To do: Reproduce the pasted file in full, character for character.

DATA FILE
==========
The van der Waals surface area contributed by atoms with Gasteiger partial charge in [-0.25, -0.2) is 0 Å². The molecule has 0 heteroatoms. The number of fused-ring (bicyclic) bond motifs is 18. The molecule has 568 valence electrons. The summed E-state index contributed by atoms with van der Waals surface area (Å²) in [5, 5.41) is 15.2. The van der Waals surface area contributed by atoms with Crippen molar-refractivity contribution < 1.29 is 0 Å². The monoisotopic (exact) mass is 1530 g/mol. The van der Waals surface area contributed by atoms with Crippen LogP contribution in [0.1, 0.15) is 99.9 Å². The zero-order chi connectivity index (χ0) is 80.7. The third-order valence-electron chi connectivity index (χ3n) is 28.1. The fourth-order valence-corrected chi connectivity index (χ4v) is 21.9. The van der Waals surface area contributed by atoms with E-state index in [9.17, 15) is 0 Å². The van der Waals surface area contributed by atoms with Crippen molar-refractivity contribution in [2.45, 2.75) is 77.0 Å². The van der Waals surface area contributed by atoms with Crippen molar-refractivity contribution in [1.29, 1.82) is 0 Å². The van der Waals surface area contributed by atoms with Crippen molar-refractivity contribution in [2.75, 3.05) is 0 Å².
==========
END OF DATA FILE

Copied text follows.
The van der Waals surface area contributed by atoms with Gasteiger partial charge in [-0.25, -0.2) is 0 Å². The molecule has 0 heteroatoms. The number of fused-ring (bicyclic) bond motifs is 18. The molecule has 568 valence electrons. The summed E-state index contributed by atoms with van der Waals surface area (Å²) in [5, 5.41) is 15.2. The van der Waals surface area contributed by atoms with Crippen molar-refractivity contribution < 1.29 is 0 Å². The monoisotopic (exact) mass is 1530 g/mol. The van der Waals surface area contributed by atoms with Crippen LogP contribution in [0.1, 0.15) is 99.9 Å². The zero-order chi connectivity index (χ0) is 80.7. The third-order valence-electron chi connectivity index (χ3n) is 28.1. The fourth-order valence-corrected chi connectivity index (χ4v) is 21.9. The van der Waals surface area contributed by atoms with E-state index in [9.17, 15) is 0 Å². The van der Waals surface area contributed by atoms with Crippen molar-refractivity contribution in [2.45, 2.75) is 77.0 Å². The van der Waals surface area contributed by atoms with Crippen molar-refractivity contribution in [1.29, 1.82) is 0 Å². The van der Waals surface area contributed by atoms with Crippen molar-refractivity contribution in [2.75, 3.05) is 0 Å².